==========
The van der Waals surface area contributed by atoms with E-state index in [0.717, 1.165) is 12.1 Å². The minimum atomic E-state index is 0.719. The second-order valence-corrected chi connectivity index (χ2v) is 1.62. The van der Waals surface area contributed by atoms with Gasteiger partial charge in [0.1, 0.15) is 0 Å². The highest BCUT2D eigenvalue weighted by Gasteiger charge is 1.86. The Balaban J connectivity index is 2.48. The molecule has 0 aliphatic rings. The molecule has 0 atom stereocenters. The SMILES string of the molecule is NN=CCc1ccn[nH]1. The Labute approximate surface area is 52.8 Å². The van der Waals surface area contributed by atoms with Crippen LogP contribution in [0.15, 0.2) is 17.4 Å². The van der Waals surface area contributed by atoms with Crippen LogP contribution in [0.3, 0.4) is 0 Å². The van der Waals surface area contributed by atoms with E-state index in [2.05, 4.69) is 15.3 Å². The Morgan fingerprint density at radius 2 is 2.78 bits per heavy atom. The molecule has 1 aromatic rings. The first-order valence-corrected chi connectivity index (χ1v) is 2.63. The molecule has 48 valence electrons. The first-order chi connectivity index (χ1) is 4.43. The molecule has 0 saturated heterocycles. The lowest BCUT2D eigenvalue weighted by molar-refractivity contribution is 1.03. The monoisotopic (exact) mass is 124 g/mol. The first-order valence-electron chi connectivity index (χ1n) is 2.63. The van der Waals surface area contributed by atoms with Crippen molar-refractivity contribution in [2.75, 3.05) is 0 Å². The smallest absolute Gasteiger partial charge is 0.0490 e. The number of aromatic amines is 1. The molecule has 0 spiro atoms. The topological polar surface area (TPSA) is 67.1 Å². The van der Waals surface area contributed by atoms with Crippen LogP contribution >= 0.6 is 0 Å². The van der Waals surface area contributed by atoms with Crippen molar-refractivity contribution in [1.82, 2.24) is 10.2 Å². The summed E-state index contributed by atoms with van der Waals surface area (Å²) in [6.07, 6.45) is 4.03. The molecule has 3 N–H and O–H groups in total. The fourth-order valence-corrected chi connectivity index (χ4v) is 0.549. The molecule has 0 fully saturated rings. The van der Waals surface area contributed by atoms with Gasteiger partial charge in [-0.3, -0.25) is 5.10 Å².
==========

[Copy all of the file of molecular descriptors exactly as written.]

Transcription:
The van der Waals surface area contributed by atoms with E-state index in [0.717, 1.165) is 12.1 Å². The minimum atomic E-state index is 0.719. The second-order valence-corrected chi connectivity index (χ2v) is 1.62. The van der Waals surface area contributed by atoms with Gasteiger partial charge in [0.1, 0.15) is 0 Å². The highest BCUT2D eigenvalue weighted by Gasteiger charge is 1.86. The Balaban J connectivity index is 2.48. The molecule has 0 aliphatic rings. The molecule has 0 atom stereocenters. The SMILES string of the molecule is NN=CCc1ccn[nH]1. The Labute approximate surface area is 52.8 Å². The van der Waals surface area contributed by atoms with Crippen LogP contribution in [0.15, 0.2) is 17.4 Å². The van der Waals surface area contributed by atoms with Crippen LogP contribution in [0.3, 0.4) is 0 Å². The van der Waals surface area contributed by atoms with E-state index in [2.05, 4.69) is 15.3 Å². The Morgan fingerprint density at radius 2 is 2.78 bits per heavy atom. The molecule has 1 aromatic rings. The first-order valence-corrected chi connectivity index (χ1v) is 2.63. The molecule has 48 valence electrons. The first-order chi connectivity index (χ1) is 4.43. The molecule has 0 saturated heterocycles. The lowest BCUT2D eigenvalue weighted by molar-refractivity contribution is 1.03. The monoisotopic (exact) mass is 124 g/mol. The first-order valence-electron chi connectivity index (χ1n) is 2.63. The van der Waals surface area contributed by atoms with Crippen molar-refractivity contribution in [2.75, 3.05) is 0 Å². The smallest absolute Gasteiger partial charge is 0.0490 e. The number of aromatic amines is 1. The molecule has 0 spiro atoms. The topological polar surface area (TPSA) is 67.1 Å². The van der Waals surface area contributed by atoms with Crippen LogP contribution >= 0.6 is 0 Å². The van der Waals surface area contributed by atoms with Crippen molar-refractivity contribution in [1.82, 2.24) is 10.2 Å². The summed E-state index contributed by atoms with van der Waals surface area (Å²) in [6.07, 6.45) is 4.03. The molecule has 3 N–H and O–H groups in total. The fourth-order valence-corrected chi connectivity index (χ4v) is 0.549. The molecule has 0 fully saturated rings. The van der Waals surface area contributed by atoms with Gasteiger partial charge in [-0.3, -0.25) is 5.10 Å².